o Telaccount Speech Recognizer for Windows
        o Twiddler

GIF pictures of many of these products are available via anonymous ftp from I highly recommend getting the
pictures. They tell much more than I can fit into this file. Or, if you're
reading this page with a WWW browser such as Mosaic or Netscape, just scroll

If you can't do ftp or WWW, send me mail, and I'll uuencode and mail them to
you (they're pretty big...)

Using a PC's keyboard on your workstation / compatibility issues

What kind of computer are you using? Macintosh, X terminal, NeXT, SGI, IBM
RS/6000, HP, Sun, serial port hacks, and other stuff.

     Kinesis Corp. now has an adapter to make a PC keyboard connect to a
     Macintosh. They'll happily sell you the adapter without one of their
     keyboards. The price is around $100. Call 800-4-KINESIS.

     A similar product is made by the Silicon Valley Bus Company, which
     supports PC mice and keyboards. It's called the KeyStone and costs $99
     plus $6 shipping.

        o Silicon Valley Bus Company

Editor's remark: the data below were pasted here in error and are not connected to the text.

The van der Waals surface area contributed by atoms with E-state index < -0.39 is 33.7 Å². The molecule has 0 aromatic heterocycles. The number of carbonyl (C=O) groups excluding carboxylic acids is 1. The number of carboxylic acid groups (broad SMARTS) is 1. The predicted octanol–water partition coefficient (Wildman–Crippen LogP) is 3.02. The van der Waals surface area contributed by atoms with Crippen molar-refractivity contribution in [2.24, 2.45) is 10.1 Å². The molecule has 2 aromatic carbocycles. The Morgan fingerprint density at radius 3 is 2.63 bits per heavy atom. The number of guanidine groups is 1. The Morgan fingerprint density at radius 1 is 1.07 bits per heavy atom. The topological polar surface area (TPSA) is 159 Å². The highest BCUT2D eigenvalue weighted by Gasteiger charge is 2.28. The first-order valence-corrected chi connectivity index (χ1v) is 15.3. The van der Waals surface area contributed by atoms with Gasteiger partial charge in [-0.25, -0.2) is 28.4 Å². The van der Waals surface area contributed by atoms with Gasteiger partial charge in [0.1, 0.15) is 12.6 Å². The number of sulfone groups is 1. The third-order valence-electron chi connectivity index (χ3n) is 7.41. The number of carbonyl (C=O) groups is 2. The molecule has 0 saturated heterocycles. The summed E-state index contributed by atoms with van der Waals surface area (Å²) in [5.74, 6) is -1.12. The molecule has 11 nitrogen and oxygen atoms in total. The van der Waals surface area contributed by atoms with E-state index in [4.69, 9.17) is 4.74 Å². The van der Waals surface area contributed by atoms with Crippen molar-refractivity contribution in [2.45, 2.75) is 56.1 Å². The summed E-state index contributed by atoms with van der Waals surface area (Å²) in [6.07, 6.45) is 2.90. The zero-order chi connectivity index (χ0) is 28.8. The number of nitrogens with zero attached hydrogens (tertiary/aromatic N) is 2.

475 Brown Rd.
          San Juan Bautista, CA 95045

          Phone: 408-623-2300 or maybe 800-775-0555
          FAX: 408-623-4440

X terminals
     A number of X terminals (NCD, Tektronix, to name a few) use PC-compatible
     keyboards. If you have an X terminal, you may be all set. Try it out with
     a normal PC keyboard before you go through the trouble of buying an
     alternative keyboard. Also, some X terminals add extra buttons - you may
     need to keep your original keyboard around for the once-in-a-blue-moon
     that you have to hit the Setup key.

     Often, X termainals will use a small DIN-8 connector rather than the
     larger old-style PC keyboard connector. Have no fear! Many newer PC's also
     have this new smaller connector, so you can usually find adapters at good
     computer stores. I've also seen this adapter in a number of mail-order
     cable catalogs.

     NeXT no longer makes workstations, but the last batch of NeXTstations were
     made with the Apple Desktop Bus. If you really need to be using NeXT
     hardware, make sure it's the latest stuff, and you can use Mac keyboards
     (or PC keyboards through an adapter).

     Of course, you can also run the NeXTstep operating system on a PC, HP, or
     Sun workstation, which are easier to adapt.

     Malcolm Crawford <> recommends Kinesis users
     remap their keyboard such that:
        o Backspace = Backspace
        o Delete = Command
        o Caps Lock = Control
        o Insert = Option
        o And, in software, make Caps Lock settable with Command-Shift

Silicon Graphics
     Silicon Graphics's newer machines (Indigo^2, Indy, and beyond) use
     standard PS/2-compatible keyboards and mice. I don't believe this also
     applies to the Power Series machines. It's not possible to upgrade an